Privacy coins face existential threat amid regulatory pinch
The subset of digital assets dubbed privacy coins, which have long delighted libertarians and frustrated law enforcement, are feeling the pinch of a step up in regulation.
Cryptocurrencies such as Monero, Zcash and Dash, which can to varying degrees obfuscate transactions, are making it harder for exchanges and custodians to comply with fresh international guidelines to prevent illicit financing.
Some exchanges are finding it easier to delist the coins rather than figure out how to adhere to the additional risk management requirements. In August, Coinbase UK dropped support for Zcash. On Sept. 10, OKEx Korea said it’s delisting five coins -- Monero, Dash, Zcash, ZCache, Horizon and Super Bitcoin -- citing the Financial Action Task Force rules outlined in June.
“It’s certainly seen as creating a huge hurdle to the existence of privacy coins,” said Jesse Spiro, head of policy at Palo Alto, California-based crypto investigative firm Chainalysis Inc. He anticipates more exchanges will drop coins.
That’s already proving to be painful for a large slice of the crypto market, with Monero, Dash and Zcash having a cumulative market capitalization of about $2.5 billion. Monero’s price is down about 30% since mid-June, while Dash has slumped by more than 40% and Zcash has dropped by about 50%.
“There is a good chance many will be delisted and liquidity will dry up,” Jeff Dorman, chief investment officer at Arca, a Los Angeles-based asset manager that invests in cryptocurrencies, said in an email.
The privacy coins have long raised eyebrows. Europol has flagged Monero and Zcash, along with Bitcoin, for use in internet-based crime. Because they can be hard to trace, these coins could potentially be also used in terrorism financing or by sanctioned governments.
“It is possible to track some privacy coins, but there are certainly major road blocks that have been created by design,” Spiro said.
With Monero, for example, there’s no history of transactions that can be attached to a particular coin -- so it’s not possible to tell with certainty it’s never been used in crime. However, Monero also has a “view keys” feature, which lets owners monitor coin transactions, making it less of a “black box than often depicted,” Monero said in an email.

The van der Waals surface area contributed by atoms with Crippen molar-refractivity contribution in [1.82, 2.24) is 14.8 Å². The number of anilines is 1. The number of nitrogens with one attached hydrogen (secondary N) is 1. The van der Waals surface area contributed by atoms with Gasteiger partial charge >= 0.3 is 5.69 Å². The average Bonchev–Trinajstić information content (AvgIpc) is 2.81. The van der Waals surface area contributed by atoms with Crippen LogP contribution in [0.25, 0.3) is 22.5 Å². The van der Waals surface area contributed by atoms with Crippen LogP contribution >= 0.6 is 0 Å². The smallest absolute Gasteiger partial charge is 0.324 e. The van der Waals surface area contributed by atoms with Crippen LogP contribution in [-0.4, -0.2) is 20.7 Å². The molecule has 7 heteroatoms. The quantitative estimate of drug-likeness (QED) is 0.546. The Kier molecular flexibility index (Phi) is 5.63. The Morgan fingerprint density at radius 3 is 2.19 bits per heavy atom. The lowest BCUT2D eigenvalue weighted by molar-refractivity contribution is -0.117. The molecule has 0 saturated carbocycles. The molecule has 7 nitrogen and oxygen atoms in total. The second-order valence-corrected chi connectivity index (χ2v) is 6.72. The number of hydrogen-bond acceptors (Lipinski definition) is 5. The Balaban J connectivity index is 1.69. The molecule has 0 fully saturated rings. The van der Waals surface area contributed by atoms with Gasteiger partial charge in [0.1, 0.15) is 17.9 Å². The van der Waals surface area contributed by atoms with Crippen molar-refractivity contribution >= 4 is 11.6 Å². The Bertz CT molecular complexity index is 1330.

Developer teams behind Monero, as well as other privacy coins, say that they can be in full compliance with FATF’s rules.
“Dash is identical to Bitcoin and is 100% capable of meeting the requirements,” Ryan Taylor, chief executive officer at Dash Core Group Inc., said in an email. “At times, this requires some education as to why there are no legally definable differences between a Dash and Bitcoin transaction.” Dash has a PrivateSend option, which lets users break up coins into pieces and mix them with those of other participants, obscuring the origin of the funds used in the final transaction.
Taylor pointed out that while eToroX delisted Dash, the exchange reinstated it after Dash partnered with BlockchainIntel and Coinfirm to provide compliance services for the Dash blockchain, “and these services are able to provide the information regulators need.”
Zcash notes that it has a feature many other coins lack: The beneficiary and originator information can be attached to transactions, in compliance with FATF’s new travel rule, said Jack Gavigan, who is in charge of product and regulatory relations at Electric Coin Co., which supports Zcash.
“I believe it is compliant,” Gavigan said. “I believe it’s more compatible with FATF recommendations than most other cryptocurrencies out there.” Exchanges can require users to use transparent addresses in Zcash, asking users to not opt into its extra privacy features, he said.
“Regulators are playing catchup,” Gavigan said, saying the company has reached out to South Korean regulators to educate them on why Zcash is compliant.
The privacy coins are still popular with hardcore crypto enthusists, who say governments should take a hands-off approach to the coins, specifically designed to avoid their grasp.
“Do you think privacy is a fundamental right?” Zhao Changpeng, Binance’s chief executive officer, tweeted on Sept. 17 while announcing that the largest crypto exchange’s lending business will support Monero, Zcash and Dash. Binance is based in Malta, which is seen providing more accommodative regulation. Malta is a member of Moneyval, an anti-money-laundering mechanism in Europe that’s an associate member of FATF.
FATF will conduct a review of how its member countries are implementing the guidance in June 2020. Lack of compliance could lead to the closing of exchanges and penalties.